Crows and the Gunshot

by Neil McCarthy

             for Stephen Byrne


Clear and clean of clutter, the room welcomed my wife

like a red carpet to the door of a limousine on Oscar night.

She strode in, graceful as spring sunlight gentle against

the season's first crocus, elegant as a sheet playing

matador with the wind, fragrant as a valley bursting with

jasmine and fuchsia in the morning after the rain.

I clicked “Like.”.


We sat for dinner, a careful offering of colour and

quantity, a transitory beauty crafted in artistry and effort.

The candle flickered when the plates were rested and the

shadows that they cast aligned to point to wine,

a Pinot that had travelled from the vines of Napa -

one bottle she had saved for an evening such as this.

I posted a picture online and 8 people clicked “Like.”


With a fork like a Drum Major's baton, she spoke hungrily

about what the world needs, about positive action,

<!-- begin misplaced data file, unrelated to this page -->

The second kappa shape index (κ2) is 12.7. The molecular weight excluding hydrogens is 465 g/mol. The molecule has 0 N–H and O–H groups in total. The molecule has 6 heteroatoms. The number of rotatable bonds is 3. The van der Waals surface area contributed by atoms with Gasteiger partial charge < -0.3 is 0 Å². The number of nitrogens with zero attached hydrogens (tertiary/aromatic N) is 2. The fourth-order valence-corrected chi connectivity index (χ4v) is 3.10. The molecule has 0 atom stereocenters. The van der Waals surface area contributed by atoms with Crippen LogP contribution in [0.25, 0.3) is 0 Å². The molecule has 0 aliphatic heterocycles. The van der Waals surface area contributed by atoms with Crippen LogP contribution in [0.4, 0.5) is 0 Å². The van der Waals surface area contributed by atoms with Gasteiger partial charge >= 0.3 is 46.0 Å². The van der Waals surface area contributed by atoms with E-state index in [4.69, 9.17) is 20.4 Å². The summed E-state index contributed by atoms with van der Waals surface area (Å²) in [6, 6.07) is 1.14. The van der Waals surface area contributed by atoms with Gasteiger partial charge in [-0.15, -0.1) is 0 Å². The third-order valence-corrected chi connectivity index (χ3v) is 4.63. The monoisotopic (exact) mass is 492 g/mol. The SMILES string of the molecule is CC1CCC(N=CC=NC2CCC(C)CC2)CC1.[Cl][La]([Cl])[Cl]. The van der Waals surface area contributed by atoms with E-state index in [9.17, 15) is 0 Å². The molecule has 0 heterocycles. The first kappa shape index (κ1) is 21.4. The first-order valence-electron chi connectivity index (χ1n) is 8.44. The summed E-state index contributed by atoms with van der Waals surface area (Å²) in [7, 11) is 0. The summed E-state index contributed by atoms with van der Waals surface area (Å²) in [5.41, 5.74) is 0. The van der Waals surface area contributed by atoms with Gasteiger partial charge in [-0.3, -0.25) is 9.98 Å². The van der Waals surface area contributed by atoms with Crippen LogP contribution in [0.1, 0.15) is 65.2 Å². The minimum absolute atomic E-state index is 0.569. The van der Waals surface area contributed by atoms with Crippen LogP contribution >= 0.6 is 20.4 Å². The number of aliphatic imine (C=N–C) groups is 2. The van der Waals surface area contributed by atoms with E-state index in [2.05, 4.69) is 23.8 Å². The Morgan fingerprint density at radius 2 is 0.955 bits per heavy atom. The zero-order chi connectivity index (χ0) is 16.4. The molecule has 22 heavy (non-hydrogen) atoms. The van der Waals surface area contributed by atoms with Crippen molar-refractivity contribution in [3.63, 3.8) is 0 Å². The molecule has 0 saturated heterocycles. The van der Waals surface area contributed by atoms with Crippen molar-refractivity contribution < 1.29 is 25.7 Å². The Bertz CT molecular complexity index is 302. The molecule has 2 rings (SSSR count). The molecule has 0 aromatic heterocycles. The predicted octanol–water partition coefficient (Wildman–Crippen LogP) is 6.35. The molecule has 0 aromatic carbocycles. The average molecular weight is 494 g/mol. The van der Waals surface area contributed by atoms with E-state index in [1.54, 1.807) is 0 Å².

the mirage of educated voters; courage, equality,

tolerance, passion; the necessity to stand up and be counted

and not just be one of a billion sedentary onlookers

for whom the planet is a hotel room in Vegas.

I agreed and clicked “Share”.


A gunshot may scatter the crows, she said, but when the

crows come back we'll see that the gun is not the answer.

We'll Thelma-and-Louise it, I urged, Bonnie-and-Clyde it,

she bettered, Sundance-and-Butch it, I proffered but she

was already leaning in for a kiss. And in the room's auburn

glow, with a satisfied stomach and a heart full of fire,

I exchanged my wife for a meme.